For many, Chester looks like a good bet

Scenes of Chester: A man (above) walks by abandoned rowhouses at 7th and Penn streets; Executive Director David Sciocchetti (below), of Chester Economic Development Authority, stands by the Commodore BarryBridge; and Da'Nell Fowlkes (bottom) practices with Chester High cheerleaders.
Scenes of Chester: A man (above) walks by abandoned rowhouses at 7th and Penn streets; Executive Director David Sciocchetti (below), of Chester Economic Development Authority, stands by the Commodore BarryBridge; and Da'Nell Fowlkes (bottom) practices with Chester High cheerleaders.

It's not just the casino. Commercial & residential development are sparking optimism

Posted: September 14, 2009

IT'S NOT EASY to bet your money on Chester, the former industrial powerhouse on the Delaware River, about halfway between Philadelphia and Wilmington.

The 4.7-square-mile city, now pocked with abandoned buildings, is known to some suburbanites as the closest place to score a bag of dope. Or for its brutal street culture, which generates tragic headlines on a regular basis despite a population of only 37,000 (down from 66,000 in 1950).

This month, the violence touched City Hall, when Mayor Wendell Butler Jr.'s nephew, Kymeen Bennett, 23, was shot and killed.

Police believe that Bennett was an innocent bystander who got caught in the crossfire when a West End neighborhood turned into a modern-day Wild West. At least 30 rounds were fired from three guns.

In addition to persistent crime, Chester has been under state financial supervision for more than a decade, its schools have been slow to improve standardized test scores and the nearest supermarket is in another town. So why are name-brand companies that had shunned the city for years starting to trickle in?

Why are residents such as Tamika Friend, a Chester High track star, purchasing new homes in the city, instead of looking elsewhere?

Why did Cheryl Stevens recently expand her southern-style restaurant in downtown Chester?

Why is a $115 million Major League Soccer stadium being built on the waterfront?

Because, if you look beyond the headlines, you might find that Chester is Pennsylvania's dark horse city, rounding the turn and poised to finish strong. Betting on its future doesn't seem as crazy as it did just a few short years ago.

City on the move

For decades, the phrase "Chester is changing" had a negative connotation: White residents muttering about the city's growing African-American population. Old heads gruffing that today's kids have no respect. Complaints about the loss of manufacturing jobs on the waterfront.

But check out some of the more recent changes in Delaware County's only city:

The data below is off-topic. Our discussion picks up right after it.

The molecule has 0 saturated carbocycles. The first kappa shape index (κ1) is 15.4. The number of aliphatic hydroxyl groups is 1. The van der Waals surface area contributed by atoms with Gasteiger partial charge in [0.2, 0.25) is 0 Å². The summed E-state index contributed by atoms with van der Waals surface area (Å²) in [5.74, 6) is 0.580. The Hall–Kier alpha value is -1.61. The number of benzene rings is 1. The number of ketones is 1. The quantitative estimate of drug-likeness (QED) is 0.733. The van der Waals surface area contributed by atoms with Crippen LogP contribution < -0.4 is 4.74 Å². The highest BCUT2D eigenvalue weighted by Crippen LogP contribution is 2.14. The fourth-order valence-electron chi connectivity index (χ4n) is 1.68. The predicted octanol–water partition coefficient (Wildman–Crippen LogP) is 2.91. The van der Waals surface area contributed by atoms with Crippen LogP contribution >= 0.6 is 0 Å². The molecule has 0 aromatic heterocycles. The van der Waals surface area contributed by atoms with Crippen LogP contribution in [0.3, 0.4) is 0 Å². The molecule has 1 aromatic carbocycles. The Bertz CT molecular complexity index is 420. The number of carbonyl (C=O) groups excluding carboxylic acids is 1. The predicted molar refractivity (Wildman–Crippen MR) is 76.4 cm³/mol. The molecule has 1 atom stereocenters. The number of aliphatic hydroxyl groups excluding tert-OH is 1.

_ A Best Western hotel - the first hotel to open in Chester in 35 years - and an apartment complex have been erected as part of the University Crossings project near Widener University.

_ A TD Bank - the first new bank in 15 years - is preparing to open on the ground floor of the hotel. Butler said that talks are also underway for another hotel.

_ Groundbreaking for a $3 million recreation center at 7th and Madison streets took place in June. It will serve as the new home for the city's Boys and Girls Club.

_ A mile-long riverwalk is being built along the Delaware River, and affordable houses and apartments are springing up across the city.

_ In Highland Gardens, the former drug turf for the Boyle Street Boys gang, the city has bulldozed dozens of rickety houses and has begun replacing them with 42 contemporary three-bedroom homes starting at $92,500. Half of Boyle Street itself was wiped out to make way for the development, called Wellington Heights.

The homes, like other developments in the city, are being built partially with public money, which keeps the selling prices low.

Income-eligible buyers can receive up to $10,000 in down-payment and closing-cost assistance through a city program to encourage home ownership. In fact, the mortgage payments can end up being cheaper than monthly rent payments.

"Move up, not out," said Chester Housing Director Lisa Gaffney. "We want people to stay in the city."

That's exactly what Tamika Friend, 32, has in mind for herself and her two children. The 1994 Chester High grad, who ran for its championship track team, is close to settling on a new house in Union Square, with funding assistance for first-time homebuyers.

"I could have bought a house somewhere else, but I refuse to leave," Friend said. "Why leave when you want it to be a better place?"

Around the corner, at 6th and Reaney streets, Nafis Nichols, senior program coordinator for the Chester Youth Collaborative, just moved into a new twin home with the help of the city's homebuyer-assistance program. "Sold" signs are planted in his neighbors' fresh green lawns.

Nichols, 24, a Chester native who graduated from Delaware State University, said that the decision to raise his family there was "a no-brainer."

"Chester's home," Nichols said. "I know that Chester is on the rise and I want to be a part of that. I see opportunities for people, a community where people want to be and enjoy themselves."

Economic recovery

Chester has long been plagued by budget deficits. But an influx of slots revenue from Harrah's Chester Casino & Racetrack has helped the city balance its books, establish a capital-improvement fund, purchase new fire trucks, fill vacancies in the 100-member police department and put money toward the recreation center.